Direct and manage project execution : Carry out the project management plan by performing the activities included in it.
Monitor and control the project work : Oversee project work to meet the performance objectives of the project.
Perform integrated change control : Coordinate changes that affect the project’s deliverables and organizational process assets.
Close the project : Finalize all project activities to formally close the project.
Project Integration Management Overview
A project charter is a document that formally:
Recognizes the existence of a project
Authorizes the project
Provides direction on the project’s objectives and management
It is a roadmap that defines key questions or issues to be addressed by the project as well as the high level project deliverables
Key project stakeholders should sign a project charter to acknowledge agreement on the need and intent of the project
Project charter guidelines
There is no hard and fast rules.
Brevity and clarity are highly valued.
Suggested items include:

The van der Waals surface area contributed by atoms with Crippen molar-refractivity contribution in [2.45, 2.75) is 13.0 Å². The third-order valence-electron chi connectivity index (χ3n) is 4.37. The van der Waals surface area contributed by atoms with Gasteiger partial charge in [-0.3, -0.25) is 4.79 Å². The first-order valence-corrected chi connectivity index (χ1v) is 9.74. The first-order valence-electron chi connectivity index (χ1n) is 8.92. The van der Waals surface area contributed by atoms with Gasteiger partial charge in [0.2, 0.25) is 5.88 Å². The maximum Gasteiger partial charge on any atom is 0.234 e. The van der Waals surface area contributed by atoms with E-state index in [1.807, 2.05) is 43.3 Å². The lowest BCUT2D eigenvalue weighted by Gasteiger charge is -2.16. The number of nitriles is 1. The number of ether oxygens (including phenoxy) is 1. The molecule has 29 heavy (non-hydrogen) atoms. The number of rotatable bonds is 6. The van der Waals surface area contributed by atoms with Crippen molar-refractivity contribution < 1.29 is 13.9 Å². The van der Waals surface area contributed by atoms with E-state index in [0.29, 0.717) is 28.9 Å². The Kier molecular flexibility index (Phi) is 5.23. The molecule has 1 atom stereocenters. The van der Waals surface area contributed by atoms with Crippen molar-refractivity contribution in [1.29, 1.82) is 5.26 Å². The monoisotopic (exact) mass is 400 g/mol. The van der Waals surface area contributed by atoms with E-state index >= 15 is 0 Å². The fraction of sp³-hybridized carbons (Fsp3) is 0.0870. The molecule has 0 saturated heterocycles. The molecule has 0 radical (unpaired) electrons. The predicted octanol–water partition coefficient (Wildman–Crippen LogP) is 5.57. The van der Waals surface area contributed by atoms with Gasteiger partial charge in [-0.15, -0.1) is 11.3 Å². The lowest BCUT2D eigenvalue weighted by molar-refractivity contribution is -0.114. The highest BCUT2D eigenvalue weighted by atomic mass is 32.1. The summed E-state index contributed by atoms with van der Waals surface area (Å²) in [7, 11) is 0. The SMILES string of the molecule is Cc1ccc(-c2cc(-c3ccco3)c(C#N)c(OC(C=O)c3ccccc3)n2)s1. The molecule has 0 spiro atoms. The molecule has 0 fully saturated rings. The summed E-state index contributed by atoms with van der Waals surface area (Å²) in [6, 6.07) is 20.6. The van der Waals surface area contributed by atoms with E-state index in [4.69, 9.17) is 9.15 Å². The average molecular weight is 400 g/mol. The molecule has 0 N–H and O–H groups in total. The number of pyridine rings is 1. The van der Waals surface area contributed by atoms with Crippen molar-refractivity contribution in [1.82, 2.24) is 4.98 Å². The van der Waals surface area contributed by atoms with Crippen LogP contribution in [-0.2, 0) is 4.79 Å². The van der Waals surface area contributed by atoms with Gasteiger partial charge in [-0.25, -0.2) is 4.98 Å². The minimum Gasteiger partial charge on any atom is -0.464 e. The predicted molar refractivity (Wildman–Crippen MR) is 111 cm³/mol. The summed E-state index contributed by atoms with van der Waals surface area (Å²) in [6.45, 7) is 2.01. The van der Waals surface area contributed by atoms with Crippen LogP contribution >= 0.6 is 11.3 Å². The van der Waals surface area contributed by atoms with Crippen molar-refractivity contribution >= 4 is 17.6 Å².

Project sponsor (s)
Statement of purpose (e.g., overarching goals, including the need for the project in business terms) -WHY?
Scope (high level product characteristics and requirements) - WHAT?
Approach – How?
Authorized project resources (people, budget)
Roles and responsibilities
Basic project timeline
Sample Project Charter (p. 86)
Preliminary scope statements
Preliminary scope statements
A scope statement is a document used to develop and confirm a common understanding of the project scope.
It is an important tool for preventing scope creep :
The tendency for project scope to keep getting bigger.
A good practice is to develop a preliminary or initial scope statement during project initiation and a more detailed scope statement as the project progresses.
Contents of a Preliminary Scope Statement
Product or service requirements and characteristics
Product acceptance criteria
Project assumptions and constraints
Organizational structure for the project
Initial list of defined risks
Summary of schedule milestones
Rough order of magnitude cost estimate
Configuration management requirements
Description of approval requirements
Project management plans
Project Plan Development
A project plan is a document used to coordinate all project planning documents
Its main purpose is to guide project execution
Project plans assist the project manager in leading the project team and assessing project status
Project performance should be measured against a baseline plan
Attributes of Project Plans
Just as projects are unique , so are project plans
Plans should be dynamic and flexible
Plans should be updated as changes occur
Plans should first and foremost guide project execution
Common Elements of a Project Plan
Introduction or overview of the project